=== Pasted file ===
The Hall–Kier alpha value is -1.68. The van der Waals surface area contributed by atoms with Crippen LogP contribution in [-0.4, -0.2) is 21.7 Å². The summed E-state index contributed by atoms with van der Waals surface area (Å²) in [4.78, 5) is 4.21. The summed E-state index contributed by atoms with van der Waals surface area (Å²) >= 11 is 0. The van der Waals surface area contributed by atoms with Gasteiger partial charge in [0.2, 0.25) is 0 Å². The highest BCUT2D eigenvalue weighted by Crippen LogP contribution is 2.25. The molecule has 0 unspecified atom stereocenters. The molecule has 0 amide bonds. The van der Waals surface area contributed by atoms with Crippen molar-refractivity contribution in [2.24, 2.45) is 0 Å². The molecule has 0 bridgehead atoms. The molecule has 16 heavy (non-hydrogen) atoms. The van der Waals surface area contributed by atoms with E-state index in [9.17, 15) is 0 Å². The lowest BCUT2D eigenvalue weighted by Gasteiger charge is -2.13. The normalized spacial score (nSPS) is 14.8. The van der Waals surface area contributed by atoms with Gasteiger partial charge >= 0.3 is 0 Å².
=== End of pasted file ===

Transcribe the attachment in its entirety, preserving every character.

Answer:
The Hall–Kier alpha value is -1.68. The van der Waals surface area contributed by atoms with Crippen LogP contribution in [-0.4, -0.2) is 21.7 Å². The summed E-state index contributed by atoms with van der Waals surface area (Å²) in [4.78, 5) is 4.21. The summed E-state index contributed by atoms with van der Waals surface area (Å²) >= 11 is 0. The van der Waals surface area contributed by atoms with Gasteiger partial charge in [0.2, 0.25) is 0 Å². The highest BCUT2D eigenvalue weighted by Crippen LogP contribution is 2.25. The molecule has 0 unspecified atom stereocenters. The molecule has 0 amide bonds. The van der Waals surface area contributed by atoms with Crippen molar-refractivity contribution in [2.24, 2.45) is 0 Å². The molecule has 0 bridgehead atoms. The molecule has 16 heavy (non-hydrogen) atoms. The van der Waals surface area contributed by atoms with E-state index in [9.17, 15) is 0 Å². The lowest BCUT2D eigenvalue weighted by Gasteiger charge is -2.13. The normalized spacial score (nSPS) is 14.8. The van der Waals surface area contributed by atoms with Gasteiger partial charge >= 0.3 is 0 Å².